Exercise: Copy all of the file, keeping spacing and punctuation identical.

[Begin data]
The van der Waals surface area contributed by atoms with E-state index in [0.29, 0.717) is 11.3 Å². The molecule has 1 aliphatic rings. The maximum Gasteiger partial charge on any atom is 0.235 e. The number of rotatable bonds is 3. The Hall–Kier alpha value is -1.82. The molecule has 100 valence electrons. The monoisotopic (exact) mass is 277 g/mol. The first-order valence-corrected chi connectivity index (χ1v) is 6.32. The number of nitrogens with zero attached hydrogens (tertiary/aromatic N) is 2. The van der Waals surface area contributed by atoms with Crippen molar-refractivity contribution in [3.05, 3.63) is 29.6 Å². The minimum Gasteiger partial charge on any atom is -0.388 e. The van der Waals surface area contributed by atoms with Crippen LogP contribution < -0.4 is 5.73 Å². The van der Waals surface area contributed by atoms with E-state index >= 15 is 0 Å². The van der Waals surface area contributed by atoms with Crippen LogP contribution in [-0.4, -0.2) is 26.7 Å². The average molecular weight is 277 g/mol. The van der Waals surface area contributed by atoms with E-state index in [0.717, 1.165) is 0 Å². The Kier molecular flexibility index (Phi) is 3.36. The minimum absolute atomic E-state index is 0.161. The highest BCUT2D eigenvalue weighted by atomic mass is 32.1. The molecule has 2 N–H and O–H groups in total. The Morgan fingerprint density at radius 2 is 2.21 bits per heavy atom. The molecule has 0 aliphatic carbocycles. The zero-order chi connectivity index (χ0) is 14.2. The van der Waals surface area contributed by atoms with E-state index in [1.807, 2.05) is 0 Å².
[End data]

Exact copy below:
The van der Waals surface area contributed by atoms with E-state index in [0.29, 0.717) is 11.3 Å². The molecule has 1 aliphatic rings. The maximum Gasteiger partial charge on any atom is 0.235 e. The number of rotatable bonds is 3. The Hall–Kier alpha value is -1.82. The molecule has 100 valence electrons. The monoisotopic (exact) mass is 277 g/mol. The first-order valence-corrected chi connectivity index (χ1v) is 6.32. The number of nitrogens with zero attached hydrogens (tertiary/aromatic N) is 2. The van der Waals surface area contributed by atoms with Crippen molar-refractivity contribution in [3.05, 3.63) is 29.6 Å². The minimum Gasteiger partial charge on any atom is -0.388 e. The van der Waals surface area contributed by atoms with Crippen LogP contribution < -0.4 is 5.73 Å². The van der Waals surface area contributed by atoms with E-state index >= 15 is 0 Å². The van der Waals surface area contributed by atoms with Crippen LogP contribution in [-0.4, -0.2) is 26.7 Å². The average molecular weight is 277 g/mol. The van der Waals surface area contributed by atoms with E-state index in [0.717, 1.165) is 0 Å². The Kier molecular flexibility index (Phi) is 3.36. The minimum absolute atomic E-state index is 0.161. The highest BCUT2D eigenvalue weighted by atomic mass is 32.1. The molecule has 2 N–H and O–H groups in total. The Morgan fingerprint density at radius 2 is 2.21 bits per heavy atom. The molecule has 0 aliphatic carbocycles. The zero-order chi connectivity index (χ0) is 14.2. The van der Waals surface area contributed by atoms with E-state index in [1.807, 2.05) is 0 Å².